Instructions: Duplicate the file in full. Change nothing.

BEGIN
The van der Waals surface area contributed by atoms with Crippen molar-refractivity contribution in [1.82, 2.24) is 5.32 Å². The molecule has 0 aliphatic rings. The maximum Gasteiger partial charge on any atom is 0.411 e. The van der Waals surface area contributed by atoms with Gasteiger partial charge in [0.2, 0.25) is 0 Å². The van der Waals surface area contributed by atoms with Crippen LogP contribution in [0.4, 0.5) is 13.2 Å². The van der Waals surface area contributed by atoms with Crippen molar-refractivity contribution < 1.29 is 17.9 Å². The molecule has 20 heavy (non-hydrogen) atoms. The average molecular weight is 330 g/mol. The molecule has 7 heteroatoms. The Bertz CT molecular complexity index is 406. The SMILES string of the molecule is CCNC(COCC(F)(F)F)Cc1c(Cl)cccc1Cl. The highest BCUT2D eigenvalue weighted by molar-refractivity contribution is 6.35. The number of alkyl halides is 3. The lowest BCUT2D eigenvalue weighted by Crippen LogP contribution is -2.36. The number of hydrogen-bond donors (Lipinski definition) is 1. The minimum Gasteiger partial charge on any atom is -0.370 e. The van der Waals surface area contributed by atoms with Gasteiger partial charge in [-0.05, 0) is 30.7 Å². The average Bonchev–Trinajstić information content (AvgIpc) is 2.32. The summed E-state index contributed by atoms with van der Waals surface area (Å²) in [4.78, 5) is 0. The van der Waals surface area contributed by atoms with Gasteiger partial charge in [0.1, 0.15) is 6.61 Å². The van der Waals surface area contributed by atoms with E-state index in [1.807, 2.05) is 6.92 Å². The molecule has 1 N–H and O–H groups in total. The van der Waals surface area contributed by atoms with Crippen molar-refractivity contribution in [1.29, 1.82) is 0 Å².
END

The van der Waals surface area contributed by atoms with Crippen molar-refractivity contribution in [1.82, 2.24) is 5.32 Å². The molecule has 0 aliphatic rings. The maximum Gasteiger partial charge on any atom is 0.411 e. The van der Waals surface area contributed by atoms with Gasteiger partial charge in [0.2, 0.25) is 0 Å². The van der Waals surface area contributed by atoms with Crippen LogP contribution in [0.4, 0.5) is 13.2 Å². The van der Waals surface area contributed by atoms with Crippen molar-refractivity contribution < 1.29 is 17.9 Å². The molecule has 20 heavy (non-hydrogen) atoms. The average molecular weight is 330 g/mol. The molecule has 7 heteroatoms. The Bertz CT molecular complexity index is 406. The SMILES string of the molecule is CCNC(COCC(F)(F)F)Cc1c(Cl)cccc1Cl. The highest BCUT2D eigenvalue weighted by molar-refractivity contribution is 6.35. The number of alkyl halides is 3. The lowest BCUT2D eigenvalue weighted by Crippen LogP contribution is -2.36. The number of hydrogen-bond donors (Lipinski definition) is 1. The minimum Gasteiger partial charge on any atom is -0.370 e. The van der Waals surface area contributed by atoms with Gasteiger partial charge in [-0.05, 0) is 30.7 Å². The average Bonchev–Trinajstić information content (AvgIpc) is 2.32. The summed E-state index contributed by atoms with van der Waals surface area (Å²) in [4.78, 5) is 0. The van der Waals surface area contributed by atoms with Gasteiger partial charge in [0.1, 0.15) is 6.61 Å². The van der Waals surface area contributed by atoms with E-state index in [1.807, 2.05) is 6.92 Å². The molecule has 1 N–H and O–H groups in total. The van der Waals surface area contributed by atoms with Crippen molar-refractivity contribution in [1.29, 1.82) is 0 Å².